While taking courses in my graduate studies in school counseling, I learned a lot about Piaget and his theory. For this assignment, I chose to look more in depth at King and Kitchener’s Reflective Judgment Model. I chose this theory because it deals with reflection, which was a very important component of my interview with an adult educator. I agreed with the person I interviewed when she stated that she felt adults learn best through reflection. I wanted to look deeper into this area.
According to King and Kitchener’s model, “people move through seven stages, with the final two stages encompassing the more mature thinking patterns of what King and Kitchener call reflective thinking” ...view middle of the document...
Only interpretations of events or evidence are known.
In the final stages of King and Kitchener’s theory, knowledge is no longer given. In stage six, knowledge is constructed into conclusions by collecting information from a variety of sources. Beliefs are justified by comparing evidence and opinions across different perspectives. In the final stage, knowledge is the outcome of a process of reasonable inquiries. Justification of beliefs come from a variety of considerations including the weight of the evidence and the risk of incorrect data. People defend their conclusions at this stage by their understanding of an issue and not the basis of the evidence available.
Most individuals do not fit into one particular stage and function on multiple stages at the same time. Research has been completed throughout the years using King and Kitchener’s reflective judgment model since their initial research. Researchers have examined impact of education and sociocultural factors. Research has found “there is a trend for older, more educated participants to score higher on the reflective judgment model than younger, less educated individuals” (Merriam, Caffarella, & Baumgartner, 2007, p. 334). Results vary by gender and ethnicity as well.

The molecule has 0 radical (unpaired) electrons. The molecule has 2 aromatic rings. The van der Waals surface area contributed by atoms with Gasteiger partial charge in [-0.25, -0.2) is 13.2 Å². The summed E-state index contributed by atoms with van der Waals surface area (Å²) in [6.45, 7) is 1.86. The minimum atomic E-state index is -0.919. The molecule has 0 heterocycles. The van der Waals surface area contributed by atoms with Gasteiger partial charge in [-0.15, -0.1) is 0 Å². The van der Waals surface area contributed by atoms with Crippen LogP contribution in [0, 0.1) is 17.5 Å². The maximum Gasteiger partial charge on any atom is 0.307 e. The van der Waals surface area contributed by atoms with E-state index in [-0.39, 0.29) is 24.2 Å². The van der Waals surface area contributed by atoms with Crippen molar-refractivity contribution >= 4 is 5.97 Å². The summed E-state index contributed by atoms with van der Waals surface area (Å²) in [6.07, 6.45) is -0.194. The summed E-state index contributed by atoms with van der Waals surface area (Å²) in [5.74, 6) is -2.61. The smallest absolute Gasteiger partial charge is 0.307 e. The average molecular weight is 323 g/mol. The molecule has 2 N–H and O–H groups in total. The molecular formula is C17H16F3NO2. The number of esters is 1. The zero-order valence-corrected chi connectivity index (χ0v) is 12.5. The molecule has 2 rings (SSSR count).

We cannot avoid the changes that take place in our development due to biological, psychological, and sociocultural factors. We all know that aging cannot be avoided and brings about the most obvious changes in our development throughout life. I chose to look at Levinson’s age graded model because we are all getting older and cannot stop it! It is also helpful to understand how people change due to aging in our personal and professional lives, allowing us to work with people in a more caring and understanding manner. Levinson and Levinson conducted their research in 1996 and their studies “suggest that people evolve through an orderly sequence of stable and transitional periods that correlate with chronological age” (Merriam, Caffarella, & Baumgartner, 2007, p. 307). Patterns are established during stable periods of time and are then changed during transitional or less stable periods of time. They divided their life transitions into five periods. The first transition takes place between the ages of seventeen and twenty-two, a time when many people are just transitioning to adulthood from being a full time high school student. The second transition takes place between the ages of twenty-two to twenty-eight. The third transition is between the ages of twenty-eight and thirty-three and a fourth transition is between the ages of thirty-three and forty. The model ends starting at age sixty, which is referred to as late adulthood. With the increase in life expectancy, I wouldn’t be surprised if another stage could be added to the model at some point.
There are many events that bring about change in these transitional periods including marriage, birth of children, occupational changes, friendships,...